Google unveils Ice Cream Sandwich Android 4.0

Summary:The milestone Android update is a direct successor to both Gingerbread and Honeycomb, bringing new features to both smartphones and tablets

Google has formally revealed Ice Cream Sandwich, also known as Android 4.0, alongside the first handset to use it, the Samsung-made Galaxy Nexus.

Samsung Galaxy Nexus

Google has formally unveiled the latest version of Android, Ice Cream Sandwich, alongside Samsung's Galaxy Nexus smartphone. Photo credit: Aloysius Low/CNET Asia

Ice Cream Sandwich, unveiled on Tuesday, is in the unusual situation of being a direct successor to two separate versions of Android: 'Gingerbread' version 2.4, and 'Honeycomb' version 3.0. Gingerbread is a smartphone OS, and Honeycomb is for tablets only, but Ice Cream Sandwich is intended to reunify the overall Android experience.

"With Ice Cream Sandwich, our mission was to build a mobile OS that works on both phones and tablets, and to make the power of Android enticing and intuitive," Google mobile chief Andy Rubin wrote in a blog post. "We created a new font that's optimised for HD displays and eliminated all hardware buttons in favour of adaptable software buttons."

Google has made widgets resizable in Ice Cream Sandwich, and has refreshed the designs of the Gmail and Calendar apps. The Android browser has also been revamped, offering a new tab manager, private browsing and bookmark synchronisation with the desktop Chrome browser.

The Contacts facility is now the People app, which features integrated updates from Google+ and other "social services", Rubin said.

The company has introduced features that make use of recent Android handsets' near-field communications (NFC) capabilities. A function called Android Beam lets people "instantly share web pages, YouTube videos, maps, directions and apps by simply tapping two phones together", Rubin added.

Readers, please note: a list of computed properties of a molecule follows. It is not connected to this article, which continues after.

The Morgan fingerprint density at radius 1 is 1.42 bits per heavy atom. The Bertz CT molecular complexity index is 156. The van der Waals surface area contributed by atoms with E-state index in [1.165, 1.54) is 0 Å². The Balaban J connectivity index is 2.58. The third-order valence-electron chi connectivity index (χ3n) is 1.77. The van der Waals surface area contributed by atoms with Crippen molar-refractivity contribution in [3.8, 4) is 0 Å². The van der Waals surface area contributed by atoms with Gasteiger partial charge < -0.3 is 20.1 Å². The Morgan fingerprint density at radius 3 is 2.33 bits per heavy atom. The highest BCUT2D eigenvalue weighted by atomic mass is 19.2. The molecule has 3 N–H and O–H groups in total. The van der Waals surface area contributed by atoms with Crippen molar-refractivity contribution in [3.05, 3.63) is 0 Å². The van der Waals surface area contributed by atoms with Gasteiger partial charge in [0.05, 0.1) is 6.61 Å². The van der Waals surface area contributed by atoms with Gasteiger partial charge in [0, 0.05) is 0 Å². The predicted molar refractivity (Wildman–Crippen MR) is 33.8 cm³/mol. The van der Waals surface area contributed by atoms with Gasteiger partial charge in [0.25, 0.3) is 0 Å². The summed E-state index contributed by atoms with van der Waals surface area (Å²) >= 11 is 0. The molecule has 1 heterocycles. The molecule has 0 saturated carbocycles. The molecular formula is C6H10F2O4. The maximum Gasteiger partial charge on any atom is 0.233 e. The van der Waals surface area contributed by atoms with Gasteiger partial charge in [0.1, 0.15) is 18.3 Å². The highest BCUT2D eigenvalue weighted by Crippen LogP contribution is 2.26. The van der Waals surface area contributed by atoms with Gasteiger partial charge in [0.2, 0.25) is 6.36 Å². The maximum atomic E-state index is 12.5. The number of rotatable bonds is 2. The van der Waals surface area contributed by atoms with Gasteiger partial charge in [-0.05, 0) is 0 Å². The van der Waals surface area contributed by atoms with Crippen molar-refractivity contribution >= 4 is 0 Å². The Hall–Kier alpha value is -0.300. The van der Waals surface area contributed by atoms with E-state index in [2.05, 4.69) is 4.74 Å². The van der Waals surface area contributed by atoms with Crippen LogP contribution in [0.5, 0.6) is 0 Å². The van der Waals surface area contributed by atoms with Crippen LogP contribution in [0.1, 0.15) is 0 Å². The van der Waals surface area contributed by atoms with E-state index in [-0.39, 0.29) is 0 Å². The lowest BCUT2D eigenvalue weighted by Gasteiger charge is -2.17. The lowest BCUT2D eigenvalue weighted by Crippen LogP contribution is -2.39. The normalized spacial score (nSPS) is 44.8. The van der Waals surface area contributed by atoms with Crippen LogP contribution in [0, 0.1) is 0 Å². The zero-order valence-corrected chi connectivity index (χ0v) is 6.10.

Galaxy Nexus

Google's mobile chief made the big Ice Cream Sandwich announcement alongside Samsung in Hong Kong. The Korean company will have the first device to run Android 4.0, the Galaxy Nexus.

The Nexus line is traditionally used to showcase the latest version of Google's mobile operating system in its stock form, without manufacturer customisation. Samsung made Galaxy Nexus's predecessor, the Nexus S, which was the first device to run Gingerbread.

The Galaxy Nexus has a 4.65-inch screen that is larger than the 4-inch screen of the Nexus S but retains its predecessor's face-fitting curvature. Resolution has seen a significant upgrade from 480 x 800 pixels to 1280 x 720 pixels, more commonly referred to as 720p high definition (HD) — this is the native resolution of Ice Cream Sandwich, bringing a tablet-grade pixel count to a much smaller screen.

Samsung's new device also has a 1.2GHz dual-core processor, and comes with either '4G' LTE or HSPA+ connectivity, depending on which standard has been rolled out in the buyer's country.

The phone has a 5-megapixel rear-facing camera and a 1.3-megapixel front-facing alternative for video-calling and for unlocking the device — a new feature in Ice Cream Sandwich called Face Unlock lets the owner access the OS by smiling at their handset.

According to Google, the Galaxy Nexus will go on sale in Europe, North America and Asia from November.

The company has not yet indicated when Ice Cream Sandwich will become available as an upgrade for existing Gingerbread handsets. Based on precedent, it should be pushed out over-the-air to the Nexus S first, as Nexus phones have a direct link back to Google and do not need to wait for manufacturer customisation in order to receive OS version upgrades.


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Topics: Mobility, Smartphones

About

David Meyer is a freelance technology journalist. He fell into journalism when he realised his musical career wouldn't be paying many bills. His early journalistic career was spent in general news, working behind the scenes for BBC radio and on-air as a newsreader for independent stations. David's main focus is on communications, of both... Full Bio

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